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Software // Operating Systems
05:26 PM
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Microsoft IE9 Throws Weight Behind H.264 Video

Supporters of license-free video codecs immediately decried the announcement as proof that Microsoft doesn't really support an open Web.

Disappointing open source software advocates, Microsoft on Thursday stated that its HTML5 implementation in Internet Explorer 9 will be limited to the playback of H.264 video.

"In its HTML5 support, IE9 will support playback of H.264 video only," said Dean Hachamovitch, Internet Explorer general manager, in a blog post. "H.264 is an industry standard, with broad and strong hardware support."

But H.264 isn't accepted by the open source community because it is encumbered by patents. That's why Mozilla doesn't support H.264 in Firefox.

Use of the H.264 video codec requires a license from the MPEG LA, a group that manages pools of patents on behalf of participating companies.

Microsoft is one of many licensors of patents managed by MPEG LA and as such shares in the licensing royalties collected from H.264 video licensees. Apple, another supporter of H.264, is also an MPEG LA licensor.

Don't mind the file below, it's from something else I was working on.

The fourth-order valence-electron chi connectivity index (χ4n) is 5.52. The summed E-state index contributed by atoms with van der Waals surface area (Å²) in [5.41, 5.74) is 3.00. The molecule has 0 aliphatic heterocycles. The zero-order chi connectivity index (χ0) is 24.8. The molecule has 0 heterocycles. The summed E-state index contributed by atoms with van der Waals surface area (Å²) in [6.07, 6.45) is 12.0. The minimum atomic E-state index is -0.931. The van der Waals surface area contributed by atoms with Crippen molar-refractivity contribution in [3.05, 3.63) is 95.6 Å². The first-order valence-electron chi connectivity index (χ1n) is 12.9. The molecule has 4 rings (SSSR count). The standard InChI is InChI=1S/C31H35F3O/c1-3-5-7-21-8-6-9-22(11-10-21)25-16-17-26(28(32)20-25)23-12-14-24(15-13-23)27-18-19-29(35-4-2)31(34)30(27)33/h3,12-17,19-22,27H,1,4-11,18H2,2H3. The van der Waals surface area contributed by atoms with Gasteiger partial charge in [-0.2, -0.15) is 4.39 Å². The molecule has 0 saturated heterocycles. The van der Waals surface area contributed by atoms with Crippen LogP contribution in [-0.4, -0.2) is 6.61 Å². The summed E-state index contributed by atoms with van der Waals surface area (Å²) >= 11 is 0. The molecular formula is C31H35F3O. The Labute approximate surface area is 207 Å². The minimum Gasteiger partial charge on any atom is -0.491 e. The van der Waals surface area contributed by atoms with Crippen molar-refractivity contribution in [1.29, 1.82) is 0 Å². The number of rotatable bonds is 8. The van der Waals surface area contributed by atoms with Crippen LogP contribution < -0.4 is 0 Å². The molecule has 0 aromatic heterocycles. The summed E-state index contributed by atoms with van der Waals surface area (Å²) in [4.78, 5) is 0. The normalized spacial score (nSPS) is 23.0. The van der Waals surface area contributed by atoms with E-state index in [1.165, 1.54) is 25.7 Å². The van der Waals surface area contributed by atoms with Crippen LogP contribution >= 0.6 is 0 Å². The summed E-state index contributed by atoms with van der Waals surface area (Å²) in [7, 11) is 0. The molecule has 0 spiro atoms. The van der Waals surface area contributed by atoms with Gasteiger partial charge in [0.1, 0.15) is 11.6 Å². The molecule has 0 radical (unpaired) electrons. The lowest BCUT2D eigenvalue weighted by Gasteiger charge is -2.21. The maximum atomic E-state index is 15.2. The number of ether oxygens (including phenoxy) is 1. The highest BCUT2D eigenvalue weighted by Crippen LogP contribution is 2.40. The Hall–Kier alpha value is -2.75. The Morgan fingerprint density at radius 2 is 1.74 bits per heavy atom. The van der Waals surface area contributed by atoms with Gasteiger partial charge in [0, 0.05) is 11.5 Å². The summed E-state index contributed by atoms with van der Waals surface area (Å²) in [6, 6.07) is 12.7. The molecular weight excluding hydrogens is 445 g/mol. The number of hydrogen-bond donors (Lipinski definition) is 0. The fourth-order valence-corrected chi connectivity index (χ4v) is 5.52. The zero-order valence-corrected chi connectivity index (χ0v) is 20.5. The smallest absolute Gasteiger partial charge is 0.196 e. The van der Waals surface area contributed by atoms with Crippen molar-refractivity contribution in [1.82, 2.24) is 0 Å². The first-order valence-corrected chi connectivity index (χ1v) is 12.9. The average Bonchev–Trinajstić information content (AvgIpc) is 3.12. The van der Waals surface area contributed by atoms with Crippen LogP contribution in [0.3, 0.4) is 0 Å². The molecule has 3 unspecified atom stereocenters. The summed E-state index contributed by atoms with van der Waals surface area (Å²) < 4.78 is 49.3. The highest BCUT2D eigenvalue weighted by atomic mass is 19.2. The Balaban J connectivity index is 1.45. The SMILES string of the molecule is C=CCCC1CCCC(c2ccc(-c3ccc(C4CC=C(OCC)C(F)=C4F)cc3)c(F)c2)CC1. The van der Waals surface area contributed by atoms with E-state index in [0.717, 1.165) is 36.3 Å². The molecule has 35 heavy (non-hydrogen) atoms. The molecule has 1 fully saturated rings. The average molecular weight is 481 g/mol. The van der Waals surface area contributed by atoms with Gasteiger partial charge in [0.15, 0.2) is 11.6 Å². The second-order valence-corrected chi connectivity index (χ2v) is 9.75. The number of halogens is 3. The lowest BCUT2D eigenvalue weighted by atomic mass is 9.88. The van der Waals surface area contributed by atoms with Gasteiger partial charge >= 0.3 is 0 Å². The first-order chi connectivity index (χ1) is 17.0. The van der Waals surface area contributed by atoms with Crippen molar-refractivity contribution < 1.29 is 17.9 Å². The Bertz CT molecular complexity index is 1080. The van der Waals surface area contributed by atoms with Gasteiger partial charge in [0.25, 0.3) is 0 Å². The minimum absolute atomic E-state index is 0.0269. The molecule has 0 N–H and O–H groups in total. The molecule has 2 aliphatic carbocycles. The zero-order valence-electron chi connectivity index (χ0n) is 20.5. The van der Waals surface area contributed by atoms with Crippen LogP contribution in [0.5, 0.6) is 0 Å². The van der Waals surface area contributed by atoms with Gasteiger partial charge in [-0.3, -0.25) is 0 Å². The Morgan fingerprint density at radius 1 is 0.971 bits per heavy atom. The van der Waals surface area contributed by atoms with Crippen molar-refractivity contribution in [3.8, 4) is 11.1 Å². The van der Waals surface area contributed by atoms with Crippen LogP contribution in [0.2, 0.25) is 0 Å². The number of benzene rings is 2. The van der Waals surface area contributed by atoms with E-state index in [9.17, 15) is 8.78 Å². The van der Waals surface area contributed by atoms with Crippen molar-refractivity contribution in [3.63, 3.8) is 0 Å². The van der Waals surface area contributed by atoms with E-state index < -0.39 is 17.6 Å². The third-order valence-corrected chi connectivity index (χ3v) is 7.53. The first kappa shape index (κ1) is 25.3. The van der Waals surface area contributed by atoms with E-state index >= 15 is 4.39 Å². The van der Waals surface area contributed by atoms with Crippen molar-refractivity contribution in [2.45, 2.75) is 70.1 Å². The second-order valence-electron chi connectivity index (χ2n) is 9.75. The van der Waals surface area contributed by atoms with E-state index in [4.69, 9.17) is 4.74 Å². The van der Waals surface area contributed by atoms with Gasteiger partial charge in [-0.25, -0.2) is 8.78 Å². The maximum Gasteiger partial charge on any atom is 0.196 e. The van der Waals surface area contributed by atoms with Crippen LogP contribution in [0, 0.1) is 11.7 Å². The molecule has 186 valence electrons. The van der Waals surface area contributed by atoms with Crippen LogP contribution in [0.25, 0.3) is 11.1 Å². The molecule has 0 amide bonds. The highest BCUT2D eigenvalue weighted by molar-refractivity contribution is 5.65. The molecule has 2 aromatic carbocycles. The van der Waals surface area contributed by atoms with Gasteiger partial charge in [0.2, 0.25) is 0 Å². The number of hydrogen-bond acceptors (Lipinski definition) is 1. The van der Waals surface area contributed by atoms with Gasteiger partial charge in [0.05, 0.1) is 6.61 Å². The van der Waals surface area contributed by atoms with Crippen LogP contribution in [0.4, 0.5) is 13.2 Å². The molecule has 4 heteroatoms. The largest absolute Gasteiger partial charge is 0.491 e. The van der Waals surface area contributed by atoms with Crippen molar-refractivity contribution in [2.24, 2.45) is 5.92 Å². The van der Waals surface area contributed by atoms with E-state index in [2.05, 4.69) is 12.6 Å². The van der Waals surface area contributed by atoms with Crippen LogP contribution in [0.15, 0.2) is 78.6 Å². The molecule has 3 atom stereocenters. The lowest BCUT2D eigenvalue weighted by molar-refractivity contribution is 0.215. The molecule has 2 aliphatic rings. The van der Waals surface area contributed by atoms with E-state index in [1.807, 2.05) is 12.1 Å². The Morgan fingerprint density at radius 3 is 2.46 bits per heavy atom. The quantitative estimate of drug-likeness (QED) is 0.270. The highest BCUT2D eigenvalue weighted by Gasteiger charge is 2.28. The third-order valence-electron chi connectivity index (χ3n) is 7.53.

Supporters of open source software immediately voiced their distaste for Microsoft's decision on the company's blog. Well over 100 comments have been posted the space of a day, most of which are critical.

Anticipating such objections, Hachamovitch said that various unnamed free alternatives -- presumably Ogg Theora -- are not as free of licensing risks as open source supporters claim.

"Other codecs often come up in these discussions," he said. "The distinction between the availability of source code and the ownership of the intellectual property in that available source code is critical. Today, intellectual property rights for H.264 are broadly available through a well-defined program managed by MPEG LA. The rights to other codecs are often less clear, as has been described in the press."

Ogg supporters characterized this statement as FUD -- expressions of fear, uncertainty, and doubt used to enhance the perception of risk associated with a particular choice.

The argument may be resolved, at least in part, next month, when Google is expected to open source the VP8 video codec that it gained through its acquisition of video technology firm On2.

In theory, this would provide a free video codec, unencumbered by potential patent liability, one that's acceptable to everyone. Then again, if this argument is really about control and money, simply making VP8 available for free may not be enough to sway Microsoft, or others with a vested interest in H.264 like Apple.

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